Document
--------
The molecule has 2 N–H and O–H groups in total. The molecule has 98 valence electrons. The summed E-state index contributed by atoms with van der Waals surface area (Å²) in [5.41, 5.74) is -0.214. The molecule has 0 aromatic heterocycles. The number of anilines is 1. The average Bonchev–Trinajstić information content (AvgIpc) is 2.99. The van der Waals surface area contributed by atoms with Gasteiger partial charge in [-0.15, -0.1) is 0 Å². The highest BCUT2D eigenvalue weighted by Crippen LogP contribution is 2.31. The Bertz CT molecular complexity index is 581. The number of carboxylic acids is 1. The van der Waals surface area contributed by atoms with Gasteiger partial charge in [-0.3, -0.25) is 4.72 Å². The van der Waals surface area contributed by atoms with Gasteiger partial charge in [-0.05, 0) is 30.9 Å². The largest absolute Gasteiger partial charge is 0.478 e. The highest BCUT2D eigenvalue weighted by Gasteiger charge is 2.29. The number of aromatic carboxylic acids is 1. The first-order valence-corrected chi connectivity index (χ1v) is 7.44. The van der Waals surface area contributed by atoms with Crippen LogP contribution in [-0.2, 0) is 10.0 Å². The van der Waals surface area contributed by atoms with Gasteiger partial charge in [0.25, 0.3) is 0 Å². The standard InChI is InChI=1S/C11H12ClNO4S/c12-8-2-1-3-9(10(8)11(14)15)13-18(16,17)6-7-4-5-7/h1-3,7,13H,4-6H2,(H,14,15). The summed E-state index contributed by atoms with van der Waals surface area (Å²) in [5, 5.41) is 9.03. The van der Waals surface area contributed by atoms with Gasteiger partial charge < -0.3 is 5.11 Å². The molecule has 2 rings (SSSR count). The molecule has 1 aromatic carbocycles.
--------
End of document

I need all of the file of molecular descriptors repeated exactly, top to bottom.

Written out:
The molecule has 2 N–H and O–H groups in total. The molecule has 98 valence electrons. The summed E-state index contributed by atoms with van der Waals surface area (Å²) in [5.41, 5.74) is -0.214. The molecule has 0 aromatic heterocycles. The number of anilines is 1. The average Bonchev–Trinajstić information content (AvgIpc) is 2.99. The van der Waals surface area contributed by atoms with Gasteiger partial charge in [-0.15, -0.1) is 0 Å². The highest BCUT2D eigenvalue weighted by Crippen LogP contribution is 2.31. The Bertz CT molecular complexity index is 581. The number of carboxylic acids is 1. The van der Waals surface area contributed by atoms with Gasteiger partial charge in [-0.3, -0.25) is 4.72 Å². The van der Waals surface area contributed by atoms with Gasteiger partial charge in [-0.05, 0) is 30.9 Å². The largest absolute Gasteiger partial charge is 0.478 e. The highest BCUT2D eigenvalue weighted by Gasteiger charge is 2.29. The number of aromatic carboxylic acids is 1. The first-order valence-corrected chi connectivity index (χ1v) is 7.44. The van der Waals surface area contributed by atoms with Crippen LogP contribution in [-0.2, 0) is 10.0 Å². The van der Waals surface area contributed by atoms with Gasteiger partial charge in [0.25, 0.3) is 0 Å². The standard InChI is InChI=1S/C11H12ClNO4S/c12-8-2-1-3-9(10(8)11(14)15)13-18(16,17)6-7-4-5-7/h1-3,7,13H,4-6H2,(H,14,15). The summed E-state index contributed by atoms with van der Waals surface area (Å²) in [5, 5.41) is 9.03. The van der Waals surface area contributed by atoms with Gasteiger partial charge < -0.3 is 5.11 Å². The molecule has 2 rings (SSSR count). The molecule has 1 aromatic carbocycles.